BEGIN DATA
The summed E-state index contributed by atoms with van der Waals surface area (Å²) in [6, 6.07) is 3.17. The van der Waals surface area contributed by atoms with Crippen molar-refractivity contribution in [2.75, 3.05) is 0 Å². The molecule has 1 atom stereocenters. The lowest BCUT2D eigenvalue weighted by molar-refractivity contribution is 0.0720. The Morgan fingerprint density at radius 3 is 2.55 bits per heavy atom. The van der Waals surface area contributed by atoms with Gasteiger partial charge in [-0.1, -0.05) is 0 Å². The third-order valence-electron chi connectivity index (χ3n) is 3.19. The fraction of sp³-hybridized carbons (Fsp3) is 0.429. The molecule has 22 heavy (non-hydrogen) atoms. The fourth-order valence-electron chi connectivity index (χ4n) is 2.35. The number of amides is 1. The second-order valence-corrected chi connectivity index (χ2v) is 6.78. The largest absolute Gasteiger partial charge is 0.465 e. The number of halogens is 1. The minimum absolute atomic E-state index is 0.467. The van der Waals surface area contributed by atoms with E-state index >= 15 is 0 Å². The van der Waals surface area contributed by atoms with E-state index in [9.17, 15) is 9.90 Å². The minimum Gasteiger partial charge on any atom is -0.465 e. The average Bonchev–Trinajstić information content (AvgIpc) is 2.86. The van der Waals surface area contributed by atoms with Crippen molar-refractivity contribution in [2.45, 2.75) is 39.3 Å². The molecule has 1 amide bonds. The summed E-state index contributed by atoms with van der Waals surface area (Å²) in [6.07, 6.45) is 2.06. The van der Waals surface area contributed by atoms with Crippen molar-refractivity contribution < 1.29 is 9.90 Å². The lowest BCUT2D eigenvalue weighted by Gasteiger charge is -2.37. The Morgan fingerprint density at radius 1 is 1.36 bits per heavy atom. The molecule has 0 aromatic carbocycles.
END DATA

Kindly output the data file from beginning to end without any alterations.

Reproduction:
The summed E-state index contributed by atoms with van der Waals surface area (Å²) in [6, 6.07) is 3.17. The van der Waals surface area contributed by atoms with Crippen molar-refractivity contribution in [2.75, 3.05) is 0 Å². The molecule has 1 atom stereocenters. The lowest BCUT2D eigenvalue weighted by molar-refractivity contribution is 0.0720. The Morgan fingerprint density at radius 3 is 2.55 bits per heavy atom. The van der Waals surface area contributed by atoms with Gasteiger partial charge in [-0.1, -0.05) is 0 Å². The third-order valence-electron chi connectivity index (χ3n) is 3.19. The fraction of sp³-hybridized carbons (Fsp3) is 0.429. The molecule has 22 heavy (non-hydrogen) atoms. The fourth-order valence-electron chi connectivity index (χ4n) is 2.35. The number of amides is 1. The second-order valence-corrected chi connectivity index (χ2v) is 6.78. The largest absolute Gasteiger partial charge is 0.465 e. The number of halogens is 1. The minimum absolute atomic E-state index is 0.467. The van der Waals surface area contributed by atoms with E-state index >= 15 is 0 Å². The van der Waals surface area contributed by atoms with E-state index in [9.17, 15) is 9.90 Å². The minimum Gasteiger partial charge on any atom is -0.465 e. The average Bonchev–Trinajstić information content (AvgIpc) is 2.86. The van der Waals surface area contributed by atoms with Crippen molar-refractivity contribution in [2.45, 2.75) is 39.3 Å². The molecule has 1 amide bonds. The summed E-state index contributed by atoms with van der Waals surface area (Å²) in [6.07, 6.45) is 2.06. The van der Waals surface area contributed by atoms with Crippen molar-refractivity contribution < 1.29 is 9.90 Å². The lowest BCUT2D eigenvalue weighted by Gasteiger charge is -2.37. The Morgan fingerprint density at radius 1 is 1.36 bits per heavy atom. The molecule has 0 aromatic carbocycles.